By Ian M. Marlow
March 21, 2016
You’re furiously working through your inbox, trying to chip away at the emails that seem to multiply faster than rabbits. You feel like you’re getting somewhere, when all of a sudden you see one from your boss, asking—no demanding—W2 files for certain employees now.
“Oh crap,” you think. “I’d better get on this right away.”
You could be just one click away from making yourself and your company victims of a phishing scam that could cost vast amounts of dollars, headaches, and time to get out of.
Scammers are pretty intelligent people. They know that most workers who see an email from a higher-up in the company will jump to it, at the risk of incurring the wrath of the big boss. That’s their way in. They think you’ll just do as you’re told, and then they have access to tax information that they will use to file false tax returns for these unsuspecting people.
Tax fraud is a hotbed for criminal activity. According to the IRS, tax refund fraud losses could go as high as $21 billion in 2016. This has caused the agency to issue warnings to Human Resource and Payroll Managers, alerting them to the scheme. Here are some of the exact words used in these fake emails:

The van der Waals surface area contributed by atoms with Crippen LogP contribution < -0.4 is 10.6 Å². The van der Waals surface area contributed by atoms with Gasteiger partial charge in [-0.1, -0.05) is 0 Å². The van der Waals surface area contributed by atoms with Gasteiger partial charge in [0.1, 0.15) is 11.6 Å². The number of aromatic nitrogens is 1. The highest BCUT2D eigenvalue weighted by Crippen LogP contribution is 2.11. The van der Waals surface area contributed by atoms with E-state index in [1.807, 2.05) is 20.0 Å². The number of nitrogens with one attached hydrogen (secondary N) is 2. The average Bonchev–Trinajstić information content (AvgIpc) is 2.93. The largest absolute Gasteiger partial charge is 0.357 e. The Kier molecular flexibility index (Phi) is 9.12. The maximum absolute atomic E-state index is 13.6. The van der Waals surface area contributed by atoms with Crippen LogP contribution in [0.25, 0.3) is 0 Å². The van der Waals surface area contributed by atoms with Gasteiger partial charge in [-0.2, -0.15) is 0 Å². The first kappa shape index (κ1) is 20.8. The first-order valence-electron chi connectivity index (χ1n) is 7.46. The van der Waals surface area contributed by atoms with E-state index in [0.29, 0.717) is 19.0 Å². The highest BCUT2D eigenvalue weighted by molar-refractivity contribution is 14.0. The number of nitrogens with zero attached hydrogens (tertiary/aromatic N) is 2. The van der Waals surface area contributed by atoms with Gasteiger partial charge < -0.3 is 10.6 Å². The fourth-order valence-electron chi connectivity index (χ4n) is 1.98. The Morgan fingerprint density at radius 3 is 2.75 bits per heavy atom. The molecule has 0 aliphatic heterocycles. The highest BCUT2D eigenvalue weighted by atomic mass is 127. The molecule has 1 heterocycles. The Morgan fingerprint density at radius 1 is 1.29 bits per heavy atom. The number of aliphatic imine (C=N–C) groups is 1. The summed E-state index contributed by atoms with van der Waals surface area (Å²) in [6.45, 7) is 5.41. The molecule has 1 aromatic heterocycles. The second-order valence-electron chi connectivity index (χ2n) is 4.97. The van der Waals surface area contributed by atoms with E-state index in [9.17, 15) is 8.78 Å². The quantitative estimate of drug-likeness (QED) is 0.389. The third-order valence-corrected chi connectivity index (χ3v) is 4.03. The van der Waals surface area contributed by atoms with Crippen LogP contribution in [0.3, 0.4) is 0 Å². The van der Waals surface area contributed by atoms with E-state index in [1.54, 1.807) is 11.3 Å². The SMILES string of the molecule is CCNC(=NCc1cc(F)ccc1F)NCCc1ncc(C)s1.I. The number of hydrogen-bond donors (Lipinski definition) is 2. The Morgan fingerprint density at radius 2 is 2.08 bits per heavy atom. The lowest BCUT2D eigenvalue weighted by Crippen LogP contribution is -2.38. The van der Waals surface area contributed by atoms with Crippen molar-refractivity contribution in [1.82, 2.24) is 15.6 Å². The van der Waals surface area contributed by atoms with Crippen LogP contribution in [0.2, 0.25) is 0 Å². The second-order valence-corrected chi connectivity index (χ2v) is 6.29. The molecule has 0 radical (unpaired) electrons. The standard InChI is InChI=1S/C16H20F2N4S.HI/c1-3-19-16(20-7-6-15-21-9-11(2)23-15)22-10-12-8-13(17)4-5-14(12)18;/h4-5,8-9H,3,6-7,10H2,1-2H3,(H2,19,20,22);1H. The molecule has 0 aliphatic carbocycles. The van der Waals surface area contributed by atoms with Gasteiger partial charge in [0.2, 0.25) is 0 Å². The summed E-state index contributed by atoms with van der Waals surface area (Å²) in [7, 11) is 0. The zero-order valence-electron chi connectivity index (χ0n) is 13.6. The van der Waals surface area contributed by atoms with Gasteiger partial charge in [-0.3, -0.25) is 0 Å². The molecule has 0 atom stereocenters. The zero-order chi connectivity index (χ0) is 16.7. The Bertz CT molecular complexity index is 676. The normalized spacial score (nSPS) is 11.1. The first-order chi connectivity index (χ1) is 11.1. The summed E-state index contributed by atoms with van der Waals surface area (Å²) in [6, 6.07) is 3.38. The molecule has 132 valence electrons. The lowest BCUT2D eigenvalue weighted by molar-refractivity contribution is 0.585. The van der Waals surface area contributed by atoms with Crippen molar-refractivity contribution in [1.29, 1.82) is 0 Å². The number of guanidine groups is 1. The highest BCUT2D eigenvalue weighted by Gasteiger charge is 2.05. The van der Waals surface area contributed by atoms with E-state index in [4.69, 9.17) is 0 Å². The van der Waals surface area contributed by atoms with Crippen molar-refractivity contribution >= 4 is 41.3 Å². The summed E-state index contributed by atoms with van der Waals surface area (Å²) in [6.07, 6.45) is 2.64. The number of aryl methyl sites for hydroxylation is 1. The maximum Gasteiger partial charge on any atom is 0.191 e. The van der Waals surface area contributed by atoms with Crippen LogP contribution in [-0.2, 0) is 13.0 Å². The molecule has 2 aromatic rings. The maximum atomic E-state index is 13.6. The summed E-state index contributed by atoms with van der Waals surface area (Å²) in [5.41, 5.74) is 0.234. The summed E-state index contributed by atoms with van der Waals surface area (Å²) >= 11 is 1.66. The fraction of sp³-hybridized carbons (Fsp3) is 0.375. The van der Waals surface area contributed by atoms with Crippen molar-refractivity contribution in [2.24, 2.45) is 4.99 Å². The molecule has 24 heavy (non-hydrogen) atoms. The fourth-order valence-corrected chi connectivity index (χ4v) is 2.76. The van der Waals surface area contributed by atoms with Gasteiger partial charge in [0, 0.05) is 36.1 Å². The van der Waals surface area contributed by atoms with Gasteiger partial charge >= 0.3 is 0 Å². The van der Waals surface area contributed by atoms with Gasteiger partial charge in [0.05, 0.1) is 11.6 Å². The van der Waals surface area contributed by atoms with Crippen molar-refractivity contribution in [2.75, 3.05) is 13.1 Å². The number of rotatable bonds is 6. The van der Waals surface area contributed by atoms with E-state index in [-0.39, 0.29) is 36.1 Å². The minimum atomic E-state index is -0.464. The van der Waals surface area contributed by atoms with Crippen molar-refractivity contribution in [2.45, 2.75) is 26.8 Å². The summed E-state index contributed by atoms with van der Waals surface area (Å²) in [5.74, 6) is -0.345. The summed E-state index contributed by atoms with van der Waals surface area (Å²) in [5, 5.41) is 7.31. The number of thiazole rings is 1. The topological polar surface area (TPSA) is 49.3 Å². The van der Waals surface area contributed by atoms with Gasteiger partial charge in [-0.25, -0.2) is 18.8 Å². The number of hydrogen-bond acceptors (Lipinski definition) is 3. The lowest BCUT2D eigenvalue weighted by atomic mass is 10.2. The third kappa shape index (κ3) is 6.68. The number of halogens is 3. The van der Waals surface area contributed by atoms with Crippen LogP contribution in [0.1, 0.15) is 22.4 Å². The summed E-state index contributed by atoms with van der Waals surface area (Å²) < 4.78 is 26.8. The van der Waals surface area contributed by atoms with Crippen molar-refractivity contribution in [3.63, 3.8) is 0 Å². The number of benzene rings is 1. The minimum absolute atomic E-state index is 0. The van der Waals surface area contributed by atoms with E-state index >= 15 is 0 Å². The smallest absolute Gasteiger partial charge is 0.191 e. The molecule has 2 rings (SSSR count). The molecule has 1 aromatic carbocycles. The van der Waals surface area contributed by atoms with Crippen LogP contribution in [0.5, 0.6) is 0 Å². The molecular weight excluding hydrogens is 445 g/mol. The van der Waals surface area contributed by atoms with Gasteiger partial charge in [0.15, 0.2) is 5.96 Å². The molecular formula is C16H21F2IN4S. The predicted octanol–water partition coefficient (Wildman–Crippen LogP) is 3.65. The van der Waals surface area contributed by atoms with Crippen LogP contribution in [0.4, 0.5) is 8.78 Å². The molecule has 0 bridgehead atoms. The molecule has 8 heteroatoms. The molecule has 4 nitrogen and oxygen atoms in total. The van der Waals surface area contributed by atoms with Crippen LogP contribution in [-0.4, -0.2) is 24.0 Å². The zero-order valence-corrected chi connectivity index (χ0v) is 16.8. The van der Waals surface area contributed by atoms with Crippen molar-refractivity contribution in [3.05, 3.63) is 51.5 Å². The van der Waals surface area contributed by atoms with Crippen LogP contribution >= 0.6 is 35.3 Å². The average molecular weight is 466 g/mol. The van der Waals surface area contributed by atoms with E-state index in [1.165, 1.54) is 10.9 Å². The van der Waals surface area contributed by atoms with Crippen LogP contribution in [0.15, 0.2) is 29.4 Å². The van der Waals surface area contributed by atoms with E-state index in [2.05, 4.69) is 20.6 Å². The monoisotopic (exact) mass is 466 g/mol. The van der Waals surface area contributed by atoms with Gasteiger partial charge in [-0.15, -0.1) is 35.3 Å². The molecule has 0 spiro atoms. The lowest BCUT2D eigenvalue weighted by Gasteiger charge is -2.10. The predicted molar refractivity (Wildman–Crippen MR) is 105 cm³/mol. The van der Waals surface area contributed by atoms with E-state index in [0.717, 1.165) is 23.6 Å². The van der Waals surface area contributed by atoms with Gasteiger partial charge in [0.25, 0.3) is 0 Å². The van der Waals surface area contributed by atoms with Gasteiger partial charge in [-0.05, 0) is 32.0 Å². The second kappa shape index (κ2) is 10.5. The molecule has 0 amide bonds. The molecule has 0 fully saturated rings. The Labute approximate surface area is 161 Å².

- “Kindly send me the individual 2015 W-2 (PDF) and earnings summary of all W-2 of our company staff for a quick review.”
- “Can you send me the updated list of employees with full details (Name, Social Security Number, Date of Birth, Home, Address, Salary).”
- “I want you to send me the list of W-2 copy of employees wage and tax statement for 2015, I need them in PDF file type, you can send it as an attachment. Kindly prepare the lists and email them to me asap.”
While it is conceivable that your boss could need financial information for employees at some point, if a request of this nature finds its way into your inbox, you must check first to be sure that it is legitimate. This could cause your fellow employees—and possibly you—major problems with tax refund fraud and identity theft. This is a headache that no one should have to deal with.
If you have questions about how to recognize these scam emails, contact FITECH today at (212) 223-TECH (8324), email firstname.lastname@example.org or visit www.fitechllc.com. You can also find us on these social media outlets: Facebook, Twitter, LinkedIn, YouTube, and Google+.